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Despite geek image, inventors respected by teens, survey finds

Traditionally stereotyped as brainy geeks with coke-bottle glasses, inventors have seldom won teen popularity contests. But according to the latest information gathered by the Lemelson-MIT Program, inventors' status is rising among teens.

The Lemelson-MIT Invention Index -- an annual survey of Americans' perceptions about inventing and innovating -- found that teens do recognize the value of inventors when survival is at stake. Using the hypothetical example of being stranded on a desert island, the study found that nearly half (46 percent) of all teens surveyed would choose the company of an inventor over that of a famous musician (19 percent), athlete (6 percent), actor (13 percent) or president of the United States (9 percent). This indicates that inventors, although not revered as celebrities, hold a vital place in the minds of many American teens.

Teens ranked the same groups very differently when asked which they'd prefer to meet. In line with prevailing stereotypes, the most popular professionals that teens want to meet are musicians (30 percent), athletes (23 percent) and actors (22 percent). Inventors ranked lowest at 8 percent.

The findings are not good news for the future of American invention. Teens still don't aspire to become inventors; they would rather assume more traditional professions -- doctors, lawyers and teachers. The only careers ranking lower in the Lemelson-MIT study are politicians and journalists, revealing that much more needs to be done to foster interest in invention among American youth.

"In the knowledge-based economy of the 21st century, nothing is going to be more important than being able to invent the new and reinvent the old," said Professor Lester C. Thurow of economics, chairman of the Lemelson-MIT Awards Board. "In this environment, being an inventor has to be seen as a normal activity and not something reserved for geniuses. Bringing about this transformation in attitudes is what the Lemelson-MIT program is all about."


Although teens expressed only a lukewarm interest in inventing, the Invention Index highlights the reasons why teens would become inventors and provides a road map that can help educators better understand what inspires inventiveness in adolescents. Altruism is the primary motive behind why teens would invent -- to help mankind (43 percent) and to improve or preserve the quality of life (34 percent). Surprisingly, money (27 percent) and fame (17 percent) rank lowest of five choices. Having fun (32 percent) ranked a close third.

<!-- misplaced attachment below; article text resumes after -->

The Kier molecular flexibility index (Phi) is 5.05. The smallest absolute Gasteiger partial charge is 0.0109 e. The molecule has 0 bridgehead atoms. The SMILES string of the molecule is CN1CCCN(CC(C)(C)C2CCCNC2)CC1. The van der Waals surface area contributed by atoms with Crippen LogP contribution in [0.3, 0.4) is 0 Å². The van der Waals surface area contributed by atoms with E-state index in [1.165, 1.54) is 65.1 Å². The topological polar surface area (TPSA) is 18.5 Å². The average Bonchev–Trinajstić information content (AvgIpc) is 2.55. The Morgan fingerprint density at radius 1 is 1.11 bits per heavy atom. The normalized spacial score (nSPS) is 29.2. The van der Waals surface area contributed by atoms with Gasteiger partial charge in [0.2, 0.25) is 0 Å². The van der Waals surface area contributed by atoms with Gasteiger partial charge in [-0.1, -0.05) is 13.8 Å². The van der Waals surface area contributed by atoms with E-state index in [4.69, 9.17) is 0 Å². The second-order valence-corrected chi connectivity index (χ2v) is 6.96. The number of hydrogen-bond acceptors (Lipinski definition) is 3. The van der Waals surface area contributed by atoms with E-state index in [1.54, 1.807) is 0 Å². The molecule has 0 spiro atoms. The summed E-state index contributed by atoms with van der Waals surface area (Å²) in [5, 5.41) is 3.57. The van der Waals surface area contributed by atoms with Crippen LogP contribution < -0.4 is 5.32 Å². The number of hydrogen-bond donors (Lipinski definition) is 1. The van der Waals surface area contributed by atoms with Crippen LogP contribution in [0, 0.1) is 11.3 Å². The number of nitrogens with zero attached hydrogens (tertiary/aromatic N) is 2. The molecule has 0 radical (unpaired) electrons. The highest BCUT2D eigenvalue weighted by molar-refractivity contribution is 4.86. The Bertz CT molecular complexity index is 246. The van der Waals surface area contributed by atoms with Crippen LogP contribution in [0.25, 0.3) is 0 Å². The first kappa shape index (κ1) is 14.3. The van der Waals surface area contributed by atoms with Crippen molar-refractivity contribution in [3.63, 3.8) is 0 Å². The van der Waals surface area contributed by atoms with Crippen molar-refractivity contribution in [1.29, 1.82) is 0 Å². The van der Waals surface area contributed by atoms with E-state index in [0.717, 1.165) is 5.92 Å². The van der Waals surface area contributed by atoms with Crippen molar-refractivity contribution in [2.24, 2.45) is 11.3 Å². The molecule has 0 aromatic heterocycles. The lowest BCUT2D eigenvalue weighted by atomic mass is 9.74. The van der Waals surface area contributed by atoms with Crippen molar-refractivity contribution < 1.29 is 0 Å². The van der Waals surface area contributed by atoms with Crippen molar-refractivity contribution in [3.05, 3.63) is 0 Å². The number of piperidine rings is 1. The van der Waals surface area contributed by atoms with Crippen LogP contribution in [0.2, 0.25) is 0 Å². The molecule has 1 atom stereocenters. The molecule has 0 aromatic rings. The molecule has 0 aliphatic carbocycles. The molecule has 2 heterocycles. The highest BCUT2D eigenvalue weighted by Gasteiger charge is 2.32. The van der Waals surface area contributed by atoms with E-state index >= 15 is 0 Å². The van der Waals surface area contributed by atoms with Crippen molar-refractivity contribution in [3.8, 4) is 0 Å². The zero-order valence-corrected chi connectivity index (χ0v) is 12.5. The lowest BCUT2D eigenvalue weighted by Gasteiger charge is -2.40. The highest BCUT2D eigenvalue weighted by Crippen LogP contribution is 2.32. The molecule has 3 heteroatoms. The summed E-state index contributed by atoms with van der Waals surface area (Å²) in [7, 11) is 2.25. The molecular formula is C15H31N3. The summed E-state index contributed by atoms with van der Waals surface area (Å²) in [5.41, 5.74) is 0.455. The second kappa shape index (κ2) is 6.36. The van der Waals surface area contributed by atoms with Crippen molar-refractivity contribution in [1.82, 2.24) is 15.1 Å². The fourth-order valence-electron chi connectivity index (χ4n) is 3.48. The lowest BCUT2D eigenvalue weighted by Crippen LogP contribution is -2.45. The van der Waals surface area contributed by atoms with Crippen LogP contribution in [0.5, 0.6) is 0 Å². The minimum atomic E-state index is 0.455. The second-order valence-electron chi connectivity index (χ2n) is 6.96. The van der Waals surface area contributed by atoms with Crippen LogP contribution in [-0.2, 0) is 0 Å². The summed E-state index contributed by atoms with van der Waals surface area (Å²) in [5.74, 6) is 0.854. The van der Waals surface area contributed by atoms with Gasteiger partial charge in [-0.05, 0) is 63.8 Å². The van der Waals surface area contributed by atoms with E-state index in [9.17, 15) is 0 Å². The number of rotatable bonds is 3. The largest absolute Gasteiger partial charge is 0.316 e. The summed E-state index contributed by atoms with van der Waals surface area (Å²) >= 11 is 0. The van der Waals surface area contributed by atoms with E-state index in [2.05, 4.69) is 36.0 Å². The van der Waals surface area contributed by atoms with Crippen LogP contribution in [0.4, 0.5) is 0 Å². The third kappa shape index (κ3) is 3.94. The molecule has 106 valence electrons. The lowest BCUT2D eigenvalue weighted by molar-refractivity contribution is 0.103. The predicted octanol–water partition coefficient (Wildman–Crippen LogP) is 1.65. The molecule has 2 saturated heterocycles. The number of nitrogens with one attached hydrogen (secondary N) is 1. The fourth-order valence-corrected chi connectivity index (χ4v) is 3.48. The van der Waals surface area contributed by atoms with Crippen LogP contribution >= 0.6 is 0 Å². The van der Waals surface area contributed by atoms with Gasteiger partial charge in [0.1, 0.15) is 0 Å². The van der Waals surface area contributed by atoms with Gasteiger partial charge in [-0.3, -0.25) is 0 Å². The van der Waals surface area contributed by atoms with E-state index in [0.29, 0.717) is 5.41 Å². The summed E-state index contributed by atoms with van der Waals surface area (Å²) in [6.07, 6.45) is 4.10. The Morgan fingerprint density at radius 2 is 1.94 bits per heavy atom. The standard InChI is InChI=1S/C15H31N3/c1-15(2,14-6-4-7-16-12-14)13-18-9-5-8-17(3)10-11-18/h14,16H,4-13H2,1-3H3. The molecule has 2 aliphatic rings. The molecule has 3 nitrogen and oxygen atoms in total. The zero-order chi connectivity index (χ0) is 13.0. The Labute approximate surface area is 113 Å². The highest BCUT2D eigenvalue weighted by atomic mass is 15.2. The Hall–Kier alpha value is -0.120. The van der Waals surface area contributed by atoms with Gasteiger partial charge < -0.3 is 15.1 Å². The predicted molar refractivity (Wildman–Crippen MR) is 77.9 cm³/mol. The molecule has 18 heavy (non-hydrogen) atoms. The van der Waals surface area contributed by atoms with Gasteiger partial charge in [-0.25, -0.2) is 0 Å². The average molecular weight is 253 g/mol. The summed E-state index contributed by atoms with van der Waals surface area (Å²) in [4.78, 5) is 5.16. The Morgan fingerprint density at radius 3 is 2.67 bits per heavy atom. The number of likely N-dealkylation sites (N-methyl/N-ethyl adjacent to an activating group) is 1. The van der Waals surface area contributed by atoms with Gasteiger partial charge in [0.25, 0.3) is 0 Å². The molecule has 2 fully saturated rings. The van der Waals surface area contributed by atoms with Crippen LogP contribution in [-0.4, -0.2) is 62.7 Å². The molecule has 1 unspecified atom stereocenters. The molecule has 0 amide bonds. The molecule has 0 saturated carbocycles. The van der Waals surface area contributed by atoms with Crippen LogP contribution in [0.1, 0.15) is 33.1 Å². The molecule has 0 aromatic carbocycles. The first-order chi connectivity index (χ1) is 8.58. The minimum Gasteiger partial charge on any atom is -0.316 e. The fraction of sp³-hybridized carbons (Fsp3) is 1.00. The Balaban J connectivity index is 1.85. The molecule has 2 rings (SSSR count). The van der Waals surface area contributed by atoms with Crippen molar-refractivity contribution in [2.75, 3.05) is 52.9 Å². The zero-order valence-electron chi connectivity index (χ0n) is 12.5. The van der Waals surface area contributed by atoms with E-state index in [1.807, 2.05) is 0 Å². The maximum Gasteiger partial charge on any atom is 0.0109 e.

Most American teens surveyed said "finding a cure for cancer" is the most important issue for the new President to tackle, followed by "eliminating hunger." Colonizing space can wait.

This year's study also compared the attitudes of American adults and teens. Unlike teens, adults not only recognize the importance of inventors in society, but also view inventors as role models worthy of attention. Whereas the popularity of inventors among teens suffers in comparison to musicians and athletes, it remains highest among adults, who would choose to meet an inventor before all other types of professionals cited in the study.

Another question revealed that despite the proliferation of computers and society's reliance on information technology, the car is the one invention that Americans say they cannot live without. Although the gap between cars and computers has narrowed over the past five years, these findings mirror those of 1996, when the automobile topped personal computers by a whopping 63 percent over 8 percent. The lightbulb is second in both year's surveys.


The Lemelson-MIT Invention Index has explored American's perceptions about inventing and innovating since 1996. Previous topics were the importance of parents and teacher in fostering invention and innovation in today's youth (2000), the most profitable career areas for inventors (1999), areas of research and development supported by American taxpayers (1998), whether certain inventions make life easier or more complex (1997) and which inventions Americans could not live without (1996).

The 2001 Lemelson-MIT Invention Index Survey was conducted by Bruskin Research from a nationally representative sample of 1,010adults and 500 teenagers. The interviews were conducted from November 17-21.

A version of this article appeared in MIT Tech Talk on January 10, 2001.

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